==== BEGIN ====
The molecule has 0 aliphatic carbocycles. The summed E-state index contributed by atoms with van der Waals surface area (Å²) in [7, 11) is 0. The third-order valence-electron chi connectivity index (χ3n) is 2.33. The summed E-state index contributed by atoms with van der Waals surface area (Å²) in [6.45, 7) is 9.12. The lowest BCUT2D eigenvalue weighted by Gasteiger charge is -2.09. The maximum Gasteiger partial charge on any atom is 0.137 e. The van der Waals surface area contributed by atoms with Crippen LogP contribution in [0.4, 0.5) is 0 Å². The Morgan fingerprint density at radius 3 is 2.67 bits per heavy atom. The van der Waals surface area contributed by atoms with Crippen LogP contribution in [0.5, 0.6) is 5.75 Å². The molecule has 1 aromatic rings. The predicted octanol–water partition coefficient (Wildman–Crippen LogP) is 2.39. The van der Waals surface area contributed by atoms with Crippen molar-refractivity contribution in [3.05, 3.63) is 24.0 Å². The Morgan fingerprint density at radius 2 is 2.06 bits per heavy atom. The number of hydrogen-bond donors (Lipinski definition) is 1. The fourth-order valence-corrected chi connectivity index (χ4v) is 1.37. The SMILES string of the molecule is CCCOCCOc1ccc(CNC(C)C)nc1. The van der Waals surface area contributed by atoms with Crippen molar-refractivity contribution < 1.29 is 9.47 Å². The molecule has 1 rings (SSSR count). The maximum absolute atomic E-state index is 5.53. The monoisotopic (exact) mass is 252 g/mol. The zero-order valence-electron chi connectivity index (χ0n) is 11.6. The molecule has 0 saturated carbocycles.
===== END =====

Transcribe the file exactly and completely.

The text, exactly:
The molecule has 0 aliphatic carbocycles. The summed E-state index contributed by atoms with van der Waals surface area (Å²) in [7, 11) is 0. The third-order valence-electron chi connectivity index (χ3n) is 2.33. The summed E-state index contributed by atoms with van der Waals surface area (Å²) in [6.45, 7) is 9.12. The lowest BCUT2D eigenvalue weighted by Gasteiger charge is -2.09. The maximum Gasteiger partial charge on any atom is 0.137 e. The van der Waals surface area contributed by atoms with Crippen LogP contribution in [0.4, 0.5) is 0 Å². The Morgan fingerprint density at radius 3 is 2.67 bits per heavy atom. The van der Waals surface area contributed by atoms with Crippen LogP contribution in [0.5, 0.6) is 5.75 Å². The molecule has 1 aromatic rings. The predicted octanol–water partition coefficient (Wildman–Crippen LogP) is 2.39. The van der Waals surface area contributed by atoms with Crippen molar-refractivity contribution in [3.05, 3.63) is 24.0 Å². The Morgan fingerprint density at radius 2 is 2.06 bits per heavy atom. The number of hydrogen-bond donors (Lipinski definition) is 1. The fourth-order valence-corrected chi connectivity index (χ4v) is 1.37. The SMILES string of the molecule is CCCOCCOc1ccc(CNC(C)C)nc1. The van der Waals surface area contributed by atoms with Crippen molar-refractivity contribution < 1.29 is 9.47 Å². The molecule has 1 rings (SSSR count). The maximum absolute atomic E-state index is 5.53. The monoisotopic (exact) mass is 252 g/mol. The zero-order valence-electron chi connectivity index (χ0n) is 11.6. The molecule has 0 saturated carbocycles.